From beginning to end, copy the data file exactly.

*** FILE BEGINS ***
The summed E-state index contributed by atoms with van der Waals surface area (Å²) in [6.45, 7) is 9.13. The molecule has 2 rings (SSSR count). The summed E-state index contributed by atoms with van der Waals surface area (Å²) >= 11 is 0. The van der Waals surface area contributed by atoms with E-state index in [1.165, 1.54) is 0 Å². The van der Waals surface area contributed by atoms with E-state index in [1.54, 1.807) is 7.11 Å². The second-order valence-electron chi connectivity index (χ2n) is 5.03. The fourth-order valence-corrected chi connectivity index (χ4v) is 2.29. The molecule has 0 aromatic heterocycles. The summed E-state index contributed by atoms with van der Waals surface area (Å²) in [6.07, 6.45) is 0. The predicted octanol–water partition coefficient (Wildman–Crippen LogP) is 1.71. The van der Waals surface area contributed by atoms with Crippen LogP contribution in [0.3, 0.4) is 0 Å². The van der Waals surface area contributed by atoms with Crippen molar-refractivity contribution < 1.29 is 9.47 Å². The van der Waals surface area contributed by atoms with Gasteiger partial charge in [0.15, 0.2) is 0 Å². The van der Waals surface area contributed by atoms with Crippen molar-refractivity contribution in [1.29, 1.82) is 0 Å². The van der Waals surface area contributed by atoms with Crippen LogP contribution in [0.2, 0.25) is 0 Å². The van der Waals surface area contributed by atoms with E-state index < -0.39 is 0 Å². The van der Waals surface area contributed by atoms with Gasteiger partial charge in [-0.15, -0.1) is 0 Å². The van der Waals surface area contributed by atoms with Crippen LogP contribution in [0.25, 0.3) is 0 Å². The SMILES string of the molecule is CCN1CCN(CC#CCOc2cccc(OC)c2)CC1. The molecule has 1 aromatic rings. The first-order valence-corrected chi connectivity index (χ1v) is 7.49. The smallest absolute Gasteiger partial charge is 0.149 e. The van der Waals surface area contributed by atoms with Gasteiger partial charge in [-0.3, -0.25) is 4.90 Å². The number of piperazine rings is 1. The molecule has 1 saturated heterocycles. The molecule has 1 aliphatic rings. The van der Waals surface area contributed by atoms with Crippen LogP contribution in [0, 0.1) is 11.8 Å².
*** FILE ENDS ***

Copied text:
The summed E-state index contributed by atoms with van der Waals surface area (Å²) in [6.45, 7) is 9.13. The molecule has 2 rings (SSSR count). The summed E-state index contributed by atoms with van der Waals surface area (Å²) >= 11 is 0. The van der Waals surface area contributed by atoms with E-state index in [1.165, 1.54) is 0 Å². The van der Waals surface area contributed by atoms with E-state index in [1.54, 1.807) is 7.11 Å². The second-order valence-electron chi connectivity index (χ2n) is 5.03. The fourth-order valence-corrected chi connectivity index (χ4v) is 2.29. The molecule has 0 aromatic heterocycles. The summed E-state index contributed by atoms with van der Waals surface area (Å²) in [6.07, 6.45) is 0. The predicted octanol–water partition coefficient (Wildman–Crippen LogP) is 1.71. The van der Waals surface area contributed by atoms with Crippen LogP contribution in [0.3, 0.4) is 0 Å². The van der Waals surface area contributed by atoms with Crippen molar-refractivity contribution < 1.29 is 9.47 Å². The van der Waals surface area contributed by atoms with Gasteiger partial charge in [0.15, 0.2) is 0 Å². The van der Waals surface area contributed by atoms with Crippen molar-refractivity contribution in [1.29, 1.82) is 0 Å². The van der Waals surface area contributed by atoms with Crippen LogP contribution in [0.2, 0.25) is 0 Å². The van der Waals surface area contributed by atoms with E-state index < -0.39 is 0 Å². The van der Waals surface area contributed by atoms with Gasteiger partial charge in [-0.15, -0.1) is 0 Å². The van der Waals surface area contributed by atoms with Crippen LogP contribution in [0.25, 0.3) is 0 Å². The SMILES string of the molecule is CCN1CCN(CC#CCOc2cccc(OC)c2)CC1. The molecule has 1 aromatic rings. The first-order valence-corrected chi connectivity index (χ1v) is 7.49. The smallest absolute Gasteiger partial charge is 0.149 e. The van der Waals surface area contributed by atoms with Gasteiger partial charge in [-0.3, -0.25) is 4.90 Å². The number of piperazine rings is 1. The molecule has 1 saturated heterocycles. The molecule has 1 aliphatic rings. The van der Waals surface area contributed by atoms with Crippen LogP contribution in [0, 0.1) is 11.8 Å².